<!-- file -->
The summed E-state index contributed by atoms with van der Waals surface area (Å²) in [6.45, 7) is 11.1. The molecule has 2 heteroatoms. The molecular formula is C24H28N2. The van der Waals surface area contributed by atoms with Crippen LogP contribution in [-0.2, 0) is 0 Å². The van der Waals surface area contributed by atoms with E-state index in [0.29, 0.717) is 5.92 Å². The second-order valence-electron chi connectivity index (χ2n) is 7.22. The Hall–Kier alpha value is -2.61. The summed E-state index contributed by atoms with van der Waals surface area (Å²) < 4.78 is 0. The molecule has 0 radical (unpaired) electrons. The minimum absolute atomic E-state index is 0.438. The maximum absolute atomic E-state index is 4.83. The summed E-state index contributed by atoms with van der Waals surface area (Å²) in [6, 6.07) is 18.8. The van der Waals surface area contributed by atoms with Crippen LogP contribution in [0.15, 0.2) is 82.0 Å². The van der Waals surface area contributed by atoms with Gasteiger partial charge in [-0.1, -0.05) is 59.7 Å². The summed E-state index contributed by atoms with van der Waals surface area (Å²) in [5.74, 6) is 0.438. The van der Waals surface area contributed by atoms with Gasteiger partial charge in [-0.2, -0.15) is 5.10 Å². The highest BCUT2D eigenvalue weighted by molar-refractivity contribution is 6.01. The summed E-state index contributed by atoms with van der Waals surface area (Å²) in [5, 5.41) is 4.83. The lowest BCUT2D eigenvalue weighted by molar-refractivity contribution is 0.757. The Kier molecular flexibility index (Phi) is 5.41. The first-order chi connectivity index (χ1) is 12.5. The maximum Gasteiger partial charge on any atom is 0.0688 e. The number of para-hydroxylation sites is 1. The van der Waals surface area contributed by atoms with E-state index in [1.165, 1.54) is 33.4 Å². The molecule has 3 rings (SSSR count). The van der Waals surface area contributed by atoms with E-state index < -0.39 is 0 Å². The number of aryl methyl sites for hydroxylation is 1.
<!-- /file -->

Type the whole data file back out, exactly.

The summed E-state index contributed by atoms with van der Waals surface area (Å²) in [6.45, 7) is 11.1. The molecule has 2 heteroatoms. The molecular formula is C24H28N2. The van der Waals surface area contributed by atoms with Crippen LogP contribution in [-0.2, 0) is 0 Å². The van der Waals surface area contributed by atoms with E-state index in [0.29, 0.717) is 5.92 Å². The second-order valence-electron chi connectivity index (χ2n) is 7.22. The Hall–Kier alpha value is -2.61. The summed E-state index contributed by atoms with van der Waals surface area (Å²) < 4.78 is 0. The molecule has 0 radical (unpaired) electrons. The minimum absolute atomic E-state index is 0.438. The maximum absolute atomic E-state index is 4.83. The summed E-state index contributed by atoms with van der Waals surface area (Å²) in [6, 6.07) is 18.8. The van der Waals surface area contributed by atoms with Crippen LogP contribution in [0.15, 0.2) is 82.0 Å². The van der Waals surface area contributed by atoms with Gasteiger partial charge in [-0.1, -0.05) is 59.7 Å². The summed E-state index contributed by atoms with van der Waals surface area (Å²) in [5.74, 6) is 0.438. The van der Waals surface area contributed by atoms with Gasteiger partial charge in [-0.2, -0.15) is 5.10 Å². The highest BCUT2D eigenvalue weighted by molar-refractivity contribution is 6.01. The summed E-state index contributed by atoms with van der Waals surface area (Å²) in [5, 5.41) is 4.83. The lowest BCUT2D eigenvalue weighted by molar-refractivity contribution is 0.757. The Kier molecular flexibility index (Phi) is 5.41. The first-order chi connectivity index (χ1) is 12.5. The maximum Gasteiger partial charge on any atom is 0.0688 e. The number of para-hydroxylation sites is 1. The van der Waals surface area contributed by atoms with E-state index in [1.165, 1.54) is 33.4 Å². The molecule has 3 rings (SSSR count). The van der Waals surface area contributed by atoms with E-state index < -0.39 is 0 Å². The number of aryl methyl sites for hydroxylation is 1.